Maybe it's just me, but diabetes needs to be divided more into what is causing each type, so that a cure can more easily be found. Will a cure for type 1 cure all type 1s? Will a cure for type 2 cure all type 2s? No on both, especially if a type 2 has insulin resistance and not lack of insulin production for beta cell exhaustion. Ok, I'm done.

●Police Dispatcher
●Type 1 diabetic since 11 months old
●Pumper since December of 2002
~Animas IR 1000 (Dec. 2002 - Jan. 2005)
~Animas IR 1200 (Jan. 2005 - Jan. 2009)
~Cozmo 1800 (Jan. 2009 - ?)
●Dexcom Seven+ (Aug 1, 2009 - Oct 31, 2012)
●Dexcom G4 (Nov 1, 2012 - ???)

 

Diabetes is an Art, NOT a Science. You must master the control by skills and not by knowledge alone.


#17
JasonSmithMT

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Maybe immune wasn't the word I was looking for. But type 1 is something killing the islet cells. I guess you could divide that up further though too. I just think that diabetes should either eliminate the type numbers, or do something. When someone has cancer do you say they have type 1 or type 76 cancer? No, you speak of the EXACT organ that has the cancer. Granted, in diabetes you can't do that, since it pretty much all involves the pancreas (unless you talk about insulin resistance in the cells accepting the insulin) but overall the numbers are way outdated. Heck, more outdated than the terminology of juvenile and adult onset.

Maybe it's just me, but diabetes needs to be divided more into what is causing each type, so that a cure can more easily be found. Will a cure for type 1 cure all type 1s? Will a cure for type 2 cure all type 2s? No on both, especially if a type 2 has insulin resistance and not lack of insulin production for beta cell exhaustion. Ok, I'm done.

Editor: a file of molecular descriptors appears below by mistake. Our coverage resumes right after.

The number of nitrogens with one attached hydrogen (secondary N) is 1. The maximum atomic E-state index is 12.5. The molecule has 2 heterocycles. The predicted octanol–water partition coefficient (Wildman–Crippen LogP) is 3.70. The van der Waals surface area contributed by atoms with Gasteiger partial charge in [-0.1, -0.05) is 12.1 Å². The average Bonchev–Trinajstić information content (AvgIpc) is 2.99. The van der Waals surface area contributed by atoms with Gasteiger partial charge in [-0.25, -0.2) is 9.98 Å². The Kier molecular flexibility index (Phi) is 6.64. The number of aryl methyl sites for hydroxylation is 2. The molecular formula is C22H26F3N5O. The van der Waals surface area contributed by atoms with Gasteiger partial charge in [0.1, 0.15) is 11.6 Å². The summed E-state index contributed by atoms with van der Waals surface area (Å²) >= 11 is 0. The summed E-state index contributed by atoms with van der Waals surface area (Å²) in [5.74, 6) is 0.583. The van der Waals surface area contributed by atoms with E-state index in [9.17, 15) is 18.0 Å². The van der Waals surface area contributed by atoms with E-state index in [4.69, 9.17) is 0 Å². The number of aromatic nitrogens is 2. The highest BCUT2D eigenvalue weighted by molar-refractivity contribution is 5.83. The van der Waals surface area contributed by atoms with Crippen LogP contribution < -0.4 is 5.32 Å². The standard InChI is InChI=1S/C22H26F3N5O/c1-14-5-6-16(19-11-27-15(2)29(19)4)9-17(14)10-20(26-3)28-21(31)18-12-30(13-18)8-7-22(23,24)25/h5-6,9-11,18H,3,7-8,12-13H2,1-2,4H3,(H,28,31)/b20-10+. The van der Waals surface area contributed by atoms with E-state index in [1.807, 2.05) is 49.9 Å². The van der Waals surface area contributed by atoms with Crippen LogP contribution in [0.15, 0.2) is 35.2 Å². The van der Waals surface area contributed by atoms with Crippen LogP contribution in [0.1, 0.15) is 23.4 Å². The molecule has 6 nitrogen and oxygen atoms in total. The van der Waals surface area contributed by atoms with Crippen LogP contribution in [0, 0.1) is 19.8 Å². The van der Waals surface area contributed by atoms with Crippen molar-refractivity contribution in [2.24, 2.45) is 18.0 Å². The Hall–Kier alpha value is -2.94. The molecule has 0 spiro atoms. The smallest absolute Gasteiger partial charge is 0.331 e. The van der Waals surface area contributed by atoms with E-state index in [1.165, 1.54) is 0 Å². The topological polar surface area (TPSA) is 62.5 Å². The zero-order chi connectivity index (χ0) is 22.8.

Even though the number thing does sound a little outdated the current classification scheme (WHO and ADA) is based on "what is causing each type", that is the underlying pathology.

Jason

#18
HelenM

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(I'm confused because I thought I'd posted this half an hour ago so apologies if there is a double post)

I'm sure there could even be more causes for type 2 and 1.5, yet for some reason nobody has classified them all seperately.



You might like to read What’s in a Name
Latent autoimmune diabetes of adults, type 1.5, adult-onset, and type 1 diabetes
http://care.diabetes...t/full/26/2/536

#19
RickLV

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I did a search on both and found very little medical literature. The only medical literature I found, specified that sulfonylureas can lead to pancreas burnout or exhaustion. I have not been able to find any medical literature on pancreas burnout for any other reason. I was able to find some medical literature regarding type 2's showing antibodies and having their beta cells attacked.

For technical papers, etc., try this search engine:

http://scholar.google.com/